Photographer A. J. Windless    
Tecumseh Wins a Trophy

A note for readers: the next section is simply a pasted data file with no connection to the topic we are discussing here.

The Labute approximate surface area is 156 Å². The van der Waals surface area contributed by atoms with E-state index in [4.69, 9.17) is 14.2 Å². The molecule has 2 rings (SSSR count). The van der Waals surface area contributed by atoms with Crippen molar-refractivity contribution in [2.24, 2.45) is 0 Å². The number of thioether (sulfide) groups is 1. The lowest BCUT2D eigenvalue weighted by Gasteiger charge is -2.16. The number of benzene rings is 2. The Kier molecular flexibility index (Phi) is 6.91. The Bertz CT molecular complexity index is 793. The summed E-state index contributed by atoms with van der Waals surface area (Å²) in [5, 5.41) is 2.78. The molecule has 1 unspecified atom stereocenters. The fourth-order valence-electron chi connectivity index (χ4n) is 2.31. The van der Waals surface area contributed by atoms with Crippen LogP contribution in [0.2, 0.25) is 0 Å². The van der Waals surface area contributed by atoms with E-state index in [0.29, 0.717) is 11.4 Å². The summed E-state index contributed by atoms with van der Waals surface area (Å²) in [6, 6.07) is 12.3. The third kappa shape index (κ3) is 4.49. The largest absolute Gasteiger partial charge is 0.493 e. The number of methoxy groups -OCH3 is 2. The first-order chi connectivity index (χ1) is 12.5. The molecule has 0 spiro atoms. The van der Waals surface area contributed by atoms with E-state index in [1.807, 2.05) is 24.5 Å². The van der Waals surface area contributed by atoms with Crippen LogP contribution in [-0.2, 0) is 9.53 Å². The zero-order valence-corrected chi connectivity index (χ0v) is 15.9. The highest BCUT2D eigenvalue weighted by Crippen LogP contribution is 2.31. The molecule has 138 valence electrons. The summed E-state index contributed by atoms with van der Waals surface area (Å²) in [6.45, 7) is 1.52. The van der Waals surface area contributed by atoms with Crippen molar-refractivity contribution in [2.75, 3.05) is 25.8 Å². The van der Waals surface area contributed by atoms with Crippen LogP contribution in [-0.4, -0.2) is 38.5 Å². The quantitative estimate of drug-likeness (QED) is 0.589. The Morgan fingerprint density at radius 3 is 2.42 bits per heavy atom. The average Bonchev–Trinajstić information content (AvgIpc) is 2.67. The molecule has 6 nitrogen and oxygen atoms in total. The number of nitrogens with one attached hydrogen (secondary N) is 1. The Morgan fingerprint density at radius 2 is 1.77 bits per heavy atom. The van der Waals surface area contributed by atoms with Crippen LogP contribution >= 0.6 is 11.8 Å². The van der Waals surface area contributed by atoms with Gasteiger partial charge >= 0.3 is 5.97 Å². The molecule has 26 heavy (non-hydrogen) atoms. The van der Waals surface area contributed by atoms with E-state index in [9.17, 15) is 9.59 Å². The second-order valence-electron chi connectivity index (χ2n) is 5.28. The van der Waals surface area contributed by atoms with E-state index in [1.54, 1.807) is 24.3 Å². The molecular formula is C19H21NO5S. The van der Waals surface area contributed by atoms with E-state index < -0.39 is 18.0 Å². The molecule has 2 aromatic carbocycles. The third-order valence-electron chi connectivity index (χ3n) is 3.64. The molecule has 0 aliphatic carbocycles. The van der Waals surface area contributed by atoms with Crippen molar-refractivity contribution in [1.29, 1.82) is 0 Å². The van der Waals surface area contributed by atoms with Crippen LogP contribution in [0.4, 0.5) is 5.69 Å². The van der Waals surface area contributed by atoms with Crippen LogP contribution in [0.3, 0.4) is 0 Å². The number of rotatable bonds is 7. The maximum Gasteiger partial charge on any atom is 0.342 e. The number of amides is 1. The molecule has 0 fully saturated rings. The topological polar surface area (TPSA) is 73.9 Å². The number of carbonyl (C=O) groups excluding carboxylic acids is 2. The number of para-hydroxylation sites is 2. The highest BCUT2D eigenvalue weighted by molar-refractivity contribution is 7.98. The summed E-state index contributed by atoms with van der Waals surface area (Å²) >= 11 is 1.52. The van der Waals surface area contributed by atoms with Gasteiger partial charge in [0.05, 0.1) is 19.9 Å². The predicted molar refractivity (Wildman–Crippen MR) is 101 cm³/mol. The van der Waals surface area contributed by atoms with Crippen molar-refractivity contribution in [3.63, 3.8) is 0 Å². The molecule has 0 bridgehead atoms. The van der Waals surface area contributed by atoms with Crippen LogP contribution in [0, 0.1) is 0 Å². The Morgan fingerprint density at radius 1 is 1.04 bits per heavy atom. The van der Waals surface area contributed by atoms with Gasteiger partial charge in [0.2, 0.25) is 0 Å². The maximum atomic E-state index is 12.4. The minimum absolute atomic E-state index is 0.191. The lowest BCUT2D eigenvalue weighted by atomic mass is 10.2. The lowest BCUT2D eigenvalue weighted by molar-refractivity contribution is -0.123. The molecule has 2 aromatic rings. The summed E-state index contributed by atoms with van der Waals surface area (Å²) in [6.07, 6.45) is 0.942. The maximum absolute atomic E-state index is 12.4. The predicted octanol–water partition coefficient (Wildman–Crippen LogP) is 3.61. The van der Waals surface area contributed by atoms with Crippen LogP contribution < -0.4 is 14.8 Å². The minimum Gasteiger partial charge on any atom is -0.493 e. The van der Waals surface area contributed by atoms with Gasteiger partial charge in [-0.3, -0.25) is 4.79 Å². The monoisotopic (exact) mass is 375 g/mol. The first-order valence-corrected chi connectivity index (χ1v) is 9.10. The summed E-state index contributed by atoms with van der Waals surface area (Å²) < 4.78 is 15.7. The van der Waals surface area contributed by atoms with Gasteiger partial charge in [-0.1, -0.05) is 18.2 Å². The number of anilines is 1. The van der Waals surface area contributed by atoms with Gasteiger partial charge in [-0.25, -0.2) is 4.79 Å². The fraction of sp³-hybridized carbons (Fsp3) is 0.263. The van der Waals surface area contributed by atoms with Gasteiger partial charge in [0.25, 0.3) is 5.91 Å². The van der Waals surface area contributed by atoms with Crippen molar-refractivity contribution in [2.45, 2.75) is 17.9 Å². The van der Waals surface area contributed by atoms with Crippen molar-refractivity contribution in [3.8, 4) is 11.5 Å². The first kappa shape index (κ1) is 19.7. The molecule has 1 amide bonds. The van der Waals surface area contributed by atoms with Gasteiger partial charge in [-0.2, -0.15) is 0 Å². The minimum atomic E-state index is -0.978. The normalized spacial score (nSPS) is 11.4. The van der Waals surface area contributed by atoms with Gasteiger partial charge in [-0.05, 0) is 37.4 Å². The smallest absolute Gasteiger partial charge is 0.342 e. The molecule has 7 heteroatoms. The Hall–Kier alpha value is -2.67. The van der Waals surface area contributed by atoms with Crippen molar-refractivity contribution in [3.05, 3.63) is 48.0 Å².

From the time that I brought Tecumseh home as a puppy I could see  that he was an exceptionally intelligent dog. I trained him to sit, stand, stay, come, lie down, roll over, and a dozen other commands, all of which he learned rather quickly and easily. I even taught him to hold a treat on top of his nose until I released him with,"Okay!" At this time he would flip the treat up into the air and then snatch it out of mid air so quickly  that you could barely see it. The way he did it was so impressive that people usually laughed, and he even won a trophy for that trick at a dog show we attended. I felt that because he was so intelligent he would do well in obedience competition, so we found the best trainer in Utah and began attending her classes. She was excellent. At the obedience shows in Utah all the blue ribbons were usually won by dogs in her classes. Nevertheless, obedience competition wasn't what I thought would be. Don't get me wrong, Tecumseh loved it. While we were training all of my focus was on him, and he thrived on that. We went to obedience classes for about a year at which time I quit. I just didn't feel it was very rewarding. The whole process made me feel like we were in the military. It wasn't enough that Tecumseh had to sit, but he had to sit perfectly square facing exactly forward. No sitting on his leg or foot, no leaning in on me, or any other inexactness. When he heeled he had to walk with the hole in his ear exactly at the seam in my pants. This meant that all the things I had already taught Tecumseh I had to teach him over because the way he did them didn't meet their standards. "Boring and irrelevant" was how I felt about it. My thinking was that I would have more fun teaching him a thousand cute little tricks, never mind that none of them "lined up" perfectly. About a year after we quit these classes I decided to give it another try, but it was even more boring than before because now we were starting from the beginning for a third time. Tecumseh, however, did very well. One day, for example, our instructor introduced us to the hurdles. In our previous studies we had never done the hurdles before. No problem, Tecumseh jumped right over the hurdle the first time while all the other dogs ran around the hurdles. We came back the next week and he again was just flying over the hurdles looking like he enjoyed it while the other dogs continued to run around the hurdles. Our trainer asked, "How much time did you spend at home this week getting him to do that?" I didn't even have any hurdles at home. When I told her we hadn't done anything she replied, "That is disgusting! Do you have any idea how many hours most people have to spend to get their dogs to do this?" Even though I had never taken Tecumseh to an official obedience show, from the very beginning he had always done well. One one occasion our trainer said, "You know it's too bad you don't show him, it's so rare to see a dog of his breed do so well." I, on the other hand, was beginning to feel we would get more intrinsic value out of training Tecumseh in "Search and Rescue" (have you read my story about how well he could sort out a trail from a mumbo jumbo of other trails?)
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